Silence will be deafening at Masters
By Doug Ferguson
The Associated Press
The Masters, known as much for the roars as the raw beauty of Augusta National, will be on mute this year. The club decided Wednesday there will be no spectators.
That means all three majors in this year of COVID-19 will not have fans, and the silence figures to be most deafening at Augusta National when the Masters is played Nov. 12-15.
From the opening holes down to Amen Corner all the way through the back nine, players can often figure out what’s happening with others just by listening. That will be missing this year, along with the azalea and dogwood blooms from having to move it from April.
Considered in some circles to be the cathedral of golf, Augusta National now will sound like one.
Tourney director Fred Ridley said the health of everyone involved with the tournament during the COVID-19 pandemic was paramount in rescheduling the Masters from April and deciding whether it could have spectators, even a limited gallery.
“The guests who come to Augusta each spring from around the world are a key component to making the tournament so special,” he said. “Augusta National has the responsibility, however, to understand and accept the challenges associated with this virus and take the necessary precautions to conduct all aspects of the tournament in a safe manner.
Ridley said all tickets will be honored for next April, and the club would contact ticket holders and those who have applied for tickets for next April’s Masters sometime next month.
Golf is coming off its first major without fans last week at the PGA Championship. The U.S. Open, moved from June to Sept. 17-20 because of the pandemic, previously announced it won’t have spectators at Winged Foot.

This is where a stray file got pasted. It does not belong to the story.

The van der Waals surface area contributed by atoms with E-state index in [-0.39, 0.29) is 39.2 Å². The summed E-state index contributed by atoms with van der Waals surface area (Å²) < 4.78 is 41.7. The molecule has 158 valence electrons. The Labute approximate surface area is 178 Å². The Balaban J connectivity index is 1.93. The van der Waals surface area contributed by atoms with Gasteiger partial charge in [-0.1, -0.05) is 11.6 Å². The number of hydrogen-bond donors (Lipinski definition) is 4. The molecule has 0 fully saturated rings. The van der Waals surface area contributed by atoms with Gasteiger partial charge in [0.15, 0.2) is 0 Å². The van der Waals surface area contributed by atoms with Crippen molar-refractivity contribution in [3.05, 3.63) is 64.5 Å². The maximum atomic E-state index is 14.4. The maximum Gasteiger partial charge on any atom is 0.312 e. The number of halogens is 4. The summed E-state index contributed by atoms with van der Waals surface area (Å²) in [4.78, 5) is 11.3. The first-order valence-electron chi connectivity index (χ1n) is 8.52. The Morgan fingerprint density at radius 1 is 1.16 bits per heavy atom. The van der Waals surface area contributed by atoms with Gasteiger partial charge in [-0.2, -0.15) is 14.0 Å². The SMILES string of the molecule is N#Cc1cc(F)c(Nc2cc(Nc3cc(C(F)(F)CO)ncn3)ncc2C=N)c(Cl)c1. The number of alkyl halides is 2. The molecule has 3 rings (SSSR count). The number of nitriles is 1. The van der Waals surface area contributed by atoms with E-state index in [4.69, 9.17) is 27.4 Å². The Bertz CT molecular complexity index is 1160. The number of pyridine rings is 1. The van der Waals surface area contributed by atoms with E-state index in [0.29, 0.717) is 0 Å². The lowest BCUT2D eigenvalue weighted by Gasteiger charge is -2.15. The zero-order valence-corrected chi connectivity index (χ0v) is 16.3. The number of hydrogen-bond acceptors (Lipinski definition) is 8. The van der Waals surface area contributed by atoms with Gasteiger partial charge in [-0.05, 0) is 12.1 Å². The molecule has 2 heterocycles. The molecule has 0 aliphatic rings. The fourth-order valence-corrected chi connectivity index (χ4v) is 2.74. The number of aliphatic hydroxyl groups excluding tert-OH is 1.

The British Open announced in April it would be canceled this year.
The lack of noise was noticeable at Harding Park last week for the PGA Championship in San Francisco, especially when Collin Morikawa hit driver to 7 feet on the 16th hole for an eagle that sent him to his first major championship. There were a few media, mainly the broadcast crew, along with a few volunteers and support staff.
But a shot that memorable was greeted with mostly silence.
“This is the one time I really wish there were crowds right there,” Morikawa said with a laugh.
The Masters, though, is different. Built on a former nursery, the back nine descends steeply toward Rae’s Creek and Amen Corner before making a steady climb toward the clubhouse. Pockets of roars come from everywhere.
Tiger Woods leaned on them when he won his fifth green jacket last year, studying every white scoreboard so that he would understand who was where and what a cheer might mean.
The roars carried Jack Nicklaus to his astounding 30 on the back nine when he rallied to win his sixth Masters in 1986.
The fabled “Arnie’s Army” began with a group of soldiers from nearby Fort Gordon in the late 1950s, but it grew to include practically every patron on the grounds. Palmer felt as though he knew them all as they cheered him to four victories.
Woods was making a charge in 2011 when two reporters waiting to cross the eighth fairway heard a roar that rattled the pines. What happened? A marshal said Woods had just hit his approach, and it was clear what the noise meant — an eagle that momentarily tied him for the lead.
A few minutes later, a roar from Amen Corner. And then another from behind the 13th green. And another from the second green. That was from all the scoreboards being changed to show Woods tied for the lead.
That’s what will be missing in November.